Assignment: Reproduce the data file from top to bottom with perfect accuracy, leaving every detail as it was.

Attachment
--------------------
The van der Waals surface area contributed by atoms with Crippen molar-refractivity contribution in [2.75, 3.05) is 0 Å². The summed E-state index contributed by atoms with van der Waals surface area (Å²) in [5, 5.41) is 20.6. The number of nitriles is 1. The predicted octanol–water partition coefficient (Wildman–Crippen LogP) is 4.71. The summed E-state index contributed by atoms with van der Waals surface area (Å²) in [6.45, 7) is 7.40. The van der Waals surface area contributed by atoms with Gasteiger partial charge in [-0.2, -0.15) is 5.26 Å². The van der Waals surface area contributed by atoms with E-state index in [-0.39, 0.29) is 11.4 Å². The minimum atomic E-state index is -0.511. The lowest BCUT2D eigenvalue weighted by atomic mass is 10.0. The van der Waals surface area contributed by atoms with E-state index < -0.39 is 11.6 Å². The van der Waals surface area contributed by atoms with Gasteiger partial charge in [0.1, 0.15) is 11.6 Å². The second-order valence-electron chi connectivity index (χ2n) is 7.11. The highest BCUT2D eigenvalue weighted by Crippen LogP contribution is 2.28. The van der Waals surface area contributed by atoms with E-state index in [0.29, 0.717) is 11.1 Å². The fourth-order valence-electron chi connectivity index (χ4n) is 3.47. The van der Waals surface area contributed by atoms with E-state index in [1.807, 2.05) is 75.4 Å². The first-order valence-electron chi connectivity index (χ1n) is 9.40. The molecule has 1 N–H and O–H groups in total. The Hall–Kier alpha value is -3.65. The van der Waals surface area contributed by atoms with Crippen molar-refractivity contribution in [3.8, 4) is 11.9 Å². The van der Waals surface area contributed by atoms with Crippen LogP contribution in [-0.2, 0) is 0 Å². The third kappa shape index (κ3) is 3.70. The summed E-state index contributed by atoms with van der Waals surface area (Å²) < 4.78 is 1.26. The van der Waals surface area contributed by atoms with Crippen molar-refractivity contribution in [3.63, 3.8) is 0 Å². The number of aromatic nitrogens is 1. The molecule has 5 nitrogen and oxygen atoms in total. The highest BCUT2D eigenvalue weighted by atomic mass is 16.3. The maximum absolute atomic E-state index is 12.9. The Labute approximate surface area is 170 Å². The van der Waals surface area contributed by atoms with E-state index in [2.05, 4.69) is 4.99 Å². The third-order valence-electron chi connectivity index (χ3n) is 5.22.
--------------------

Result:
The van der Waals surface area contributed by atoms with Crippen molar-refractivity contribution in [2.75, 3.05) is 0 Å². The summed E-state index contributed by atoms with van der Waals surface area (Å²) in [5, 5.41) is 20.6. The number of nitriles is 1. The predicted octanol–water partition coefficient (Wildman–Crippen LogP) is 4.71. The summed E-state index contributed by atoms with van der Waals surface area (Å²) in [6.45, 7) is 7.40. The van der Waals surface area contributed by atoms with Gasteiger partial charge in [-0.2, -0.15) is 5.26 Å². The van der Waals surface area contributed by atoms with E-state index in [-0.39, 0.29) is 11.4 Å². The minimum atomic E-state index is -0.511. The lowest BCUT2D eigenvalue weighted by atomic mass is 10.0. The van der Waals surface area contributed by atoms with E-state index < -0.39 is 11.6 Å². The van der Waals surface area contributed by atoms with Gasteiger partial charge in [0.1, 0.15) is 11.6 Å². The second-order valence-electron chi connectivity index (χ2n) is 7.11. The highest BCUT2D eigenvalue weighted by Crippen LogP contribution is 2.28. The van der Waals surface area contributed by atoms with E-state index in [0.29, 0.717) is 11.1 Å². The fourth-order valence-electron chi connectivity index (χ4n) is 3.47. The van der Waals surface area contributed by atoms with E-state index in [1.807, 2.05) is 75.4 Å². The first-order valence-electron chi connectivity index (χ1n) is 9.40. The molecule has 1 N–H and O–H groups in total. The Hall–Kier alpha value is -3.65. The van der Waals surface area contributed by atoms with Crippen molar-refractivity contribution in [3.8, 4) is 11.9 Å². The van der Waals surface area contributed by atoms with Crippen LogP contribution in [-0.2, 0) is 0 Å². The third kappa shape index (κ3) is 3.70. The summed E-state index contributed by atoms with van der Waals surface area (Å²) < 4.78 is 1.26. The van der Waals surface area contributed by atoms with Crippen molar-refractivity contribution in [3.63, 3.8) is 0 Å². The number of aromatic nitrogens is 1. The molecule has 5 nitrogen and oxygen atoms in total. The highest BCUT2D eigenvalue weighted by atomic mass is 16.3. The maximum absolute atomic E-state index is 12.9. The Labute approximate surface area is 170 Å². The van der Waals surface area contributed by atoms with E-state index in [2.05, 4.69) is 4.99 Å². The third-order valence-electron chi connectivity index (χ3n) is 5.22.